Man admits to impersonating DEA agent in prescription fraud scheme

An Atlanta man accused of impersonating a DEA agent pleaded guilty to charges related to a prescription fraud scheme Thursday.

Jason Elledge, 40, pleaded guilty to impersonating a federal officer, making false statements to law enforcement, and attempting to obtain fraudulent prescriptions.

“He used the doctors’ identities to call in fraudulent prescriptions and then, by pretending to be a (Drug Enforcement Administration) agent, extracted information from the doctors that he then used to avoid detection by law enforcement,” U.S. Attorney Sally Quillian Yates said in a news release.

From January to November 2013, Elledge targeted Atlanta-area doctors and used their identities to call in prescriptions to local pharmacies using various aliases as patient names, authorities said. The prescriptions typically consisted of Schedule III controlled substances and other non-narcotic drugs to avoid suspicion, Yates said.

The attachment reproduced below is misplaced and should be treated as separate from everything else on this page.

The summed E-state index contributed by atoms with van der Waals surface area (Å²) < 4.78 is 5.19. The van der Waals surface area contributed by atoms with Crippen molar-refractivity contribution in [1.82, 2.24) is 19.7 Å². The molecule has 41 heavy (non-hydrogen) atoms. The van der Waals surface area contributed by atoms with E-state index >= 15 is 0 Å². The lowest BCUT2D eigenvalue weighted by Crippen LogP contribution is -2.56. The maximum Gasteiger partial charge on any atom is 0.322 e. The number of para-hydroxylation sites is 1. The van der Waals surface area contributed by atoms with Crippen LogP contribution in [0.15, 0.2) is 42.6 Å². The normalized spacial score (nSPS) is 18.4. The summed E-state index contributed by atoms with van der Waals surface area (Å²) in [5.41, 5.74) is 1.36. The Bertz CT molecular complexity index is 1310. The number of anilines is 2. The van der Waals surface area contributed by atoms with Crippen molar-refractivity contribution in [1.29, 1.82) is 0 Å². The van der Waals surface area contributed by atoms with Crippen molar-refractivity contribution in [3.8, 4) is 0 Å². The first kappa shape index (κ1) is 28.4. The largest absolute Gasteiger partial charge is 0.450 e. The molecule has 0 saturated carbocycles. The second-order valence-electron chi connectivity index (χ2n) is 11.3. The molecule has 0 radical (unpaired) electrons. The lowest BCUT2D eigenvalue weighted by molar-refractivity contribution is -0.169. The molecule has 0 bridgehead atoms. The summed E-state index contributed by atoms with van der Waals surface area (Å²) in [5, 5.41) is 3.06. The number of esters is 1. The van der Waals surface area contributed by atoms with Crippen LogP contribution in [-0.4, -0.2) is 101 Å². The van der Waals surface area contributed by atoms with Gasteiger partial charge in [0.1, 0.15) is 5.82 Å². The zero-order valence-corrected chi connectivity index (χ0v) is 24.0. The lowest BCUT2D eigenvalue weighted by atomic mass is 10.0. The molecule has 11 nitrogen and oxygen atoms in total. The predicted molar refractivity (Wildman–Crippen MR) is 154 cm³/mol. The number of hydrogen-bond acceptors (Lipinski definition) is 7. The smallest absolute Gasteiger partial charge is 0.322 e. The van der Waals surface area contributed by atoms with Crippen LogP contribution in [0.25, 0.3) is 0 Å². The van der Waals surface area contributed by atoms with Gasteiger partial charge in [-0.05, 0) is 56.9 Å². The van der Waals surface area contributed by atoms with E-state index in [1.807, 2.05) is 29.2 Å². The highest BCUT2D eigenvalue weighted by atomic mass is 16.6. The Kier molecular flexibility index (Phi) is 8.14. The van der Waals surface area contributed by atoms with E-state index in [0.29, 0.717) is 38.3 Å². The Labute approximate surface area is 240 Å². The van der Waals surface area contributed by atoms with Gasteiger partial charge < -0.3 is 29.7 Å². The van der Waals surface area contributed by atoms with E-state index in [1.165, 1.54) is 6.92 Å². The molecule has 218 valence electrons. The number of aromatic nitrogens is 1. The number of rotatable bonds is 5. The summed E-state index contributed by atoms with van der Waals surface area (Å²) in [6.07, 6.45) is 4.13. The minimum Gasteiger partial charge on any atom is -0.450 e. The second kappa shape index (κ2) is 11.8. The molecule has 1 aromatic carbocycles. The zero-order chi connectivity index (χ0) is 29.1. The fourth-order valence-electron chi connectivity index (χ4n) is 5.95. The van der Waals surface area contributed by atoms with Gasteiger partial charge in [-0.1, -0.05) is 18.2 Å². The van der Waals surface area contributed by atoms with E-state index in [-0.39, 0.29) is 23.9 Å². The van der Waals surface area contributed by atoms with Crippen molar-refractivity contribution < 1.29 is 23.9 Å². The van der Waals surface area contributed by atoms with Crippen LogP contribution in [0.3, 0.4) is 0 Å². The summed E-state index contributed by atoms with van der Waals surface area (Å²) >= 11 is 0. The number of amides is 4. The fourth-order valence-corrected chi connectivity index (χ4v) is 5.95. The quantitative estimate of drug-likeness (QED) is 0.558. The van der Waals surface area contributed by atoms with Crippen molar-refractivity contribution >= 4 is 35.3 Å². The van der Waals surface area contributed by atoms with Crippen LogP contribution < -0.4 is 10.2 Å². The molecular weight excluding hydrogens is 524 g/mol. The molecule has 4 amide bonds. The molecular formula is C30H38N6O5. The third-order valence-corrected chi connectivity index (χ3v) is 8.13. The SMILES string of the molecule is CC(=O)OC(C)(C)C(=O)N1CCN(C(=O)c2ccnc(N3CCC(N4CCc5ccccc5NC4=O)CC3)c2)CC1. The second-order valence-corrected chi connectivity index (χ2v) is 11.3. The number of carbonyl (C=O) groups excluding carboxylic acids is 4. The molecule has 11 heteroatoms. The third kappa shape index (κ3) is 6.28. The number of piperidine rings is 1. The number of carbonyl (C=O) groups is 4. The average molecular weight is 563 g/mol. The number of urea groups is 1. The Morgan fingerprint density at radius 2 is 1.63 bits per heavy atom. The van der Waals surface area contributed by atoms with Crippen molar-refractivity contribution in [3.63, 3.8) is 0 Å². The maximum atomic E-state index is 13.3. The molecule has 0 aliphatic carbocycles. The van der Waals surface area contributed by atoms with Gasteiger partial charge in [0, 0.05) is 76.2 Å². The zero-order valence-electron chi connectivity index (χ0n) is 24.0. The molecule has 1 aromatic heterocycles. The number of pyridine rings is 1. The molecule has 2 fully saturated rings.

Then Elledge contacted the doctors’ offices that he had targeted claiming to be DEA agent ‘Alan Velez’ or ‘Jason McDonald,’ authorities said. He told the doctors that unknown individuals were using their identities to call in fraudulent prescriptions to local pharmacies.

Elledge claimed that he was investigating the fraud and told the doctors to contact him whenever the local pharmacies called with suspicions of fraudulent prescriptions, according to the news release. He claimed he could then send DEA agents to the pharmacies to arrest the individuals who arrived to pick up the fraudulent prescriptions.

In reality, whenever the doctors’ offices called to inform Elledge that the pharmacy had called to verify the prescription, he knew not to go to that pharmacy to pick up that prescription because the pharmacy knew the prescription was fraudulent.

Elledge was confronted by DEA agents while trying to pick up a fraudulent prescription at the Atlantic Station Target pharmacy on Nov. 7, 2013.

A sentencing hearing for Elledge is scheduled for Sept. 4.

Support real journalism. Support local journalism. Subscribe to The Atlanta Journal-Constitution today. See offers.

Your subscription to the Atlanta Journal-Constitution funds in-depth reporting and investigations that keep you informed. Thank you for supporting real journalism.